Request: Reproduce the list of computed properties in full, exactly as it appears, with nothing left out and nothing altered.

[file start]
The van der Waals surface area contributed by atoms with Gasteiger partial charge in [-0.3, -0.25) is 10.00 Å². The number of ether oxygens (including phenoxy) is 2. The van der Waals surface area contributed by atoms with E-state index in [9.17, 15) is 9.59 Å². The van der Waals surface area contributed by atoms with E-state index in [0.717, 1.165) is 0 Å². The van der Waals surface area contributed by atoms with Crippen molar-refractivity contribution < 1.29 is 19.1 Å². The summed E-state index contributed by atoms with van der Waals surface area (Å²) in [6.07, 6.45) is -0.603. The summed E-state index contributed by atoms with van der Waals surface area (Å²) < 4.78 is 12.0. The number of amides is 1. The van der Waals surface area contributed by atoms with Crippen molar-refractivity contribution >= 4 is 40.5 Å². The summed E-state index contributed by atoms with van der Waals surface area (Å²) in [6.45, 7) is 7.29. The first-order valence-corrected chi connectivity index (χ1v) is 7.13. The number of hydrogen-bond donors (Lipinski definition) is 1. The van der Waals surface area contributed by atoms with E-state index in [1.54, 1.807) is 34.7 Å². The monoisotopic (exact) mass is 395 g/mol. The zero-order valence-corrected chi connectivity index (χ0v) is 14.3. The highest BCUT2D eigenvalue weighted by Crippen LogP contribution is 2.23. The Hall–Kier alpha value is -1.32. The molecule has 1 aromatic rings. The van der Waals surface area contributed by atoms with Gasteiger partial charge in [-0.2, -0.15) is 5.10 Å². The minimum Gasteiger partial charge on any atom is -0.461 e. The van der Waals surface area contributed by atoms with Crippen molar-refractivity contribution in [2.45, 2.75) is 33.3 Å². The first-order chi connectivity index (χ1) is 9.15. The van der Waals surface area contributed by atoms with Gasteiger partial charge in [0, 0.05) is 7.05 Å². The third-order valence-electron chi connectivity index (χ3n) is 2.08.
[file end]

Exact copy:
The van der Waals surface area contributed by atoms with Gasteiger partial charge in [-0.3, -0.25) is 10.00 Å². The number of ether oxygens (including phenoxy) is 2. The van der Waals surface area contributed by atoms with E-state index in [9.17, 15) is 9.59 Å². The van der Waals surface area contributed by atoms with E-state index in [0.717, 1.165) is 0 Å². The van der Waals surface area contributed by atoms with Crippen molar-refractivity contribution < 1.29 is 19.1 Å². The summed E-state index contributed by atoms with van der Waals surface area (Å²) in [6.07, 6.45) is -0.603. The summed E-state index contributed by atoms with van der Waals surface area (Å²) < 4.78 is 12.0. The number of amides is 1. The van der Waals surface area contributed by atoms with Crippen molar-refractivity contribution >= 4 is 40.5 Å². The summed E-state index contributed by atoms with van der Waals surface area (Å²) in [6.45, 7) is 7.29. The first-order valence-corrected chi connectivity index (χ1v) is 7.13. The number of hydrogen-bond donors (Lipinski definition) is 1. The van der Waals surface area contributed by atoms with E-state index in [1.54, 1.807) is 34.7 Å². The monoisotopic (exact) mass is 395 g/mol. The zero-order valence-corrected chi connectivity index (χ0v) is 14.3. The highest BCUT2D eigenvalue weighted by Crippen LogP contribution is 2.23. The Hall–Kier alpha value is -1.32. The molecule has 1 aromatic rings. The van der Waals surface area contributed by atoms with Gasteiger partial charge in [-0.2, -0.15) is 5.10 Å². The minimum Gasteiger partial charge on any atom is -0.461 e. The van der Waals surface area contributed by atoms with Crippen molar-refractivity contribution in [2.45, 2.75) is 33.3 Å². The first-order chi connectivity index (χ1) is 9.15. The van der Waals surface area contributed by atoms with Gasteiger partial charge in [0, 0.05) is 7.05 Å². The third-order valence-electron chi connectivity index (χ3n) is 2.08.